Whenever someone asks me what my hobbies are, for some reason cooking rarely comes to mind. The funny thing is that I spend a relatively huge percentage of a given week cooking. More importantly, I love it. I suppose cooking has become so integral to how I spend my time it doesn’t feel like an add-on. Cooking both excites and relaxes me. It uses a part of my brain that other daily tasks don’t exercise. Cooking is simultaneously artistic and scientific; a creative and sensual expression that soothes, comforts, excites, and enlightens. In many ways, it is the reason I get out of bed in the morning. Even if I am not looking forward to work or errands or whatever else is going on in a given day, at least I get to be creative about what I eat.
In the spirit of food creativity, I would like to share some of the recipes I’ve used lately that really knocked it out of the park. Please note that I’m not just talking good–I’m talking close-your-eyes-breathe-deep-be-transported-to-another-time-and-place delicious. Enjoy!
I never thought such an elegant dessert could be so easy, let alone so mouth-wateringly magnificent. Not too sweet and not too rich, this lava cake reduced both me and Josh to a stunned, gooey silence. Seriously, though–SO EASY. If you have a set of ramekins, you will blow the minds of your next dinner party guests with a mere 20 minutes of minimal effort. I’d recommend serving it a la mode.
I love this recipe for several reasons: first, because it is full of so many wonderfully fresh flavors including mint, parsley, lemon, cucumber, sweet tomatoes, red onion, and Greek yogurt; second, because Greek cuisine that is both delicious and not dripping with oil is really hard to find in Chicago; third, because this dish is a fabulous way to use up left-over roast chicken. In our house, we go through chicken stock pretty fast, which means we roast a lot of chickens, which further means we end up with a lot of leftover chicken meat. In the past, I used the leftover chicken in an old family recipe for Chicken a la King. While I absolutely love that family favorite, we needed a new challenge. We found it in these gyros, although challenge is not really the right word because hardly any part of this recipe was challenging (except for picking the chicken carcass…but Josh valiantly tackles that beast so I don’t have to!). Chop stuff, mix stuff, pile stuff, BAM…Gyros! A few tips: first, I recommend trying to get very sweet tomatoes. The difference, as I just discovered between the first and second time making this dish, is drastic. Tart tomatoes will work, but ease off on the parsley and add sugar or honey to taste. Second, try to use pre-oiled pita as it adds a yummy, grainy texture when slighted toasted on a frying pan or griddle. Third, don’t pile too much, though you will be tempted. 🙂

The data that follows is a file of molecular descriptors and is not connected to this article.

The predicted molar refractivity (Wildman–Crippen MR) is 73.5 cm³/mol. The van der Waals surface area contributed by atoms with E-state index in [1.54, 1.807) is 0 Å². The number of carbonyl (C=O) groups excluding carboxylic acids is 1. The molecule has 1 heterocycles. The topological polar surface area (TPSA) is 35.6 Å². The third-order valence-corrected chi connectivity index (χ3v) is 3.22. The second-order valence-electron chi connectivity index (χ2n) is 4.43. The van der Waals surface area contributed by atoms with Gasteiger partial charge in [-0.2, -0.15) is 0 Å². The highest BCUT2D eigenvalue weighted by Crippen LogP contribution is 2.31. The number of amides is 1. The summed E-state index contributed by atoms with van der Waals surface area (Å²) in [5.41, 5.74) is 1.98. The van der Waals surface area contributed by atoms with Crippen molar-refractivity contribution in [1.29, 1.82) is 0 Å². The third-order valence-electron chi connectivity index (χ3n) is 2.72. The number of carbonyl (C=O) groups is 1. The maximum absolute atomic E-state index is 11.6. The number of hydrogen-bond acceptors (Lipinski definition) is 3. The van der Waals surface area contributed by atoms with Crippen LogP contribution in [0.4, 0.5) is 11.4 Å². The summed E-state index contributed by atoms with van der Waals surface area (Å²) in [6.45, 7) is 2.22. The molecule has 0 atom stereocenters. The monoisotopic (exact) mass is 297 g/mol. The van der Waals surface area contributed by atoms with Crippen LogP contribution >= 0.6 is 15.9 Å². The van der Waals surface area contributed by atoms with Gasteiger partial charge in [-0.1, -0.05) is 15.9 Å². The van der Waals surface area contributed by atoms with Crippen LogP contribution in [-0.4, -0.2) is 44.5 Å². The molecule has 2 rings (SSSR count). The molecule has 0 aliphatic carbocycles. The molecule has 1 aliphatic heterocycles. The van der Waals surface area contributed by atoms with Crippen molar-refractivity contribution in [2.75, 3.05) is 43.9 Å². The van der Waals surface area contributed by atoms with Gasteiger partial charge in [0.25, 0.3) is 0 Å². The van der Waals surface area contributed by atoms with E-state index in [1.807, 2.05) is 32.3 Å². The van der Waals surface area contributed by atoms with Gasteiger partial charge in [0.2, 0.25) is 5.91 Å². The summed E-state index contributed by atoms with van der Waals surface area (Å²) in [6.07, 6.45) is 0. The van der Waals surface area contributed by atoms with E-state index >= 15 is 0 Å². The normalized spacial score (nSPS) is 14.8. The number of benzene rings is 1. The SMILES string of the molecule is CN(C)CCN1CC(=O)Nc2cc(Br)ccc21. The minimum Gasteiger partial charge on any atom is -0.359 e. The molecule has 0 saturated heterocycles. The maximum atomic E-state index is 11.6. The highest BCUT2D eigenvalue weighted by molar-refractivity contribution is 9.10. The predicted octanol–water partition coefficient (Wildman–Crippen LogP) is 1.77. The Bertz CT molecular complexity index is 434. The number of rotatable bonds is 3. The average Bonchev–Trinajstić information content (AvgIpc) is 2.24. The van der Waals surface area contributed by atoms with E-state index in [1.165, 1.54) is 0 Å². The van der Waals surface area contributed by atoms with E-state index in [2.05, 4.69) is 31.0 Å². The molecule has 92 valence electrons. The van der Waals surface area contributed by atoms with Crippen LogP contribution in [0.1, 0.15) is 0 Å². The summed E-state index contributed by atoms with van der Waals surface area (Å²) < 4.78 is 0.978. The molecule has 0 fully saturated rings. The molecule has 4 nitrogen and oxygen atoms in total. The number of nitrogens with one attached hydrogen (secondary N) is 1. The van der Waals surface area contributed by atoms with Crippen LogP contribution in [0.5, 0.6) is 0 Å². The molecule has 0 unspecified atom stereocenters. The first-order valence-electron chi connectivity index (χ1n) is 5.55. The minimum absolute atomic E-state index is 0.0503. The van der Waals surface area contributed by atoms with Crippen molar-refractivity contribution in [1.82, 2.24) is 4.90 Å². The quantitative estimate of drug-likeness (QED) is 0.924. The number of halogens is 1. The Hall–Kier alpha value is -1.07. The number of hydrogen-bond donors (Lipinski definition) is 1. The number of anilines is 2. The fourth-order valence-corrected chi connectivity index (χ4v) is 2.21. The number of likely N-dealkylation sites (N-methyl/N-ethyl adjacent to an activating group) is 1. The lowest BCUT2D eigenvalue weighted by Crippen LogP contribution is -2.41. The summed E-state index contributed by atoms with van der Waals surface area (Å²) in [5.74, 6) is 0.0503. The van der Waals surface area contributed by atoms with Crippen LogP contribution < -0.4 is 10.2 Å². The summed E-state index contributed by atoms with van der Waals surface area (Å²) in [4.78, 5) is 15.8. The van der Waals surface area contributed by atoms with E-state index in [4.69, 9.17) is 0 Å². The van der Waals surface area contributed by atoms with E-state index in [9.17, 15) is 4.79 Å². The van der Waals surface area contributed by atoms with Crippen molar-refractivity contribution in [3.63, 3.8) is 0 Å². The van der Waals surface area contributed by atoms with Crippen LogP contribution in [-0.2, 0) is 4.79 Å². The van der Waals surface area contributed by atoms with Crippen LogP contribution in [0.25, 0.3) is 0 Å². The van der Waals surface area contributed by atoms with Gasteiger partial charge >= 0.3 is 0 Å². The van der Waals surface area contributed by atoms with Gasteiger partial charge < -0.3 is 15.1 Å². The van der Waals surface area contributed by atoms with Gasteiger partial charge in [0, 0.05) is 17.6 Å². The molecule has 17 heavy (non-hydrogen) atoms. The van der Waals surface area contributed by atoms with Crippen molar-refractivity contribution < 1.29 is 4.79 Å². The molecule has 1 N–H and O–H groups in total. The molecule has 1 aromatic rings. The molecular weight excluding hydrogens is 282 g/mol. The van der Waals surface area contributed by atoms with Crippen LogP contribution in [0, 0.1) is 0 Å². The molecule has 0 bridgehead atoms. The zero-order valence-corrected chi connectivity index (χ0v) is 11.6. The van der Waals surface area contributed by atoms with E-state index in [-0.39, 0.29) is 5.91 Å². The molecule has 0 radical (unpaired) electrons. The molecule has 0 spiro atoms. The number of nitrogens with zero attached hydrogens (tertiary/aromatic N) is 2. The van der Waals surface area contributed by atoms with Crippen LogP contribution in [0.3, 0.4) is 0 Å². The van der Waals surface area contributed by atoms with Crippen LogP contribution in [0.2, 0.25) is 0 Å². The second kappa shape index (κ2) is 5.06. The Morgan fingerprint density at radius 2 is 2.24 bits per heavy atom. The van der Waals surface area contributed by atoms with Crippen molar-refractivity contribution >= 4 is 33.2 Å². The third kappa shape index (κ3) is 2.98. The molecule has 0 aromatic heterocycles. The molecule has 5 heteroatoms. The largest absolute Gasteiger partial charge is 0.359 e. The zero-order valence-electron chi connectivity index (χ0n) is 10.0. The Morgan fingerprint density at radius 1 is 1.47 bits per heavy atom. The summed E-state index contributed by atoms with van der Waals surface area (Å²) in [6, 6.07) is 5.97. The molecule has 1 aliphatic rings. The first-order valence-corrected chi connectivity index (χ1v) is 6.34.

I have a soft spot in my heart for this recipe, and not only because sinking my teeth into this tender salmon-stuffed crepe made all the muscles in my body melt into meditative contentment. This dish is special to me because it was one of the last dishes I cooked for my grandmother before she died. I am pleased to say that it was a good choice. In her last few months of life she started losing various faculties, and as her eyes began to fail, and her hearing got worse, she had nothing enjoyable to do except eat. I remember watching her eat this dish. For what seemed like a half hour at least, she sat concentrating on each bite, murmuring yummy noises every few minutes. I knew I had done a good thing. Thank you Epicurious.com blue ribbon recipes! I recommend serving this with a lighter vegetable, possibly with a vinegar based dressing to help cut the richness a bit. I also have made it with sauteed asparagus with just a bit of olive oil, salt and pepper.
Do you have any recipes you feel like sharing? Please send them along!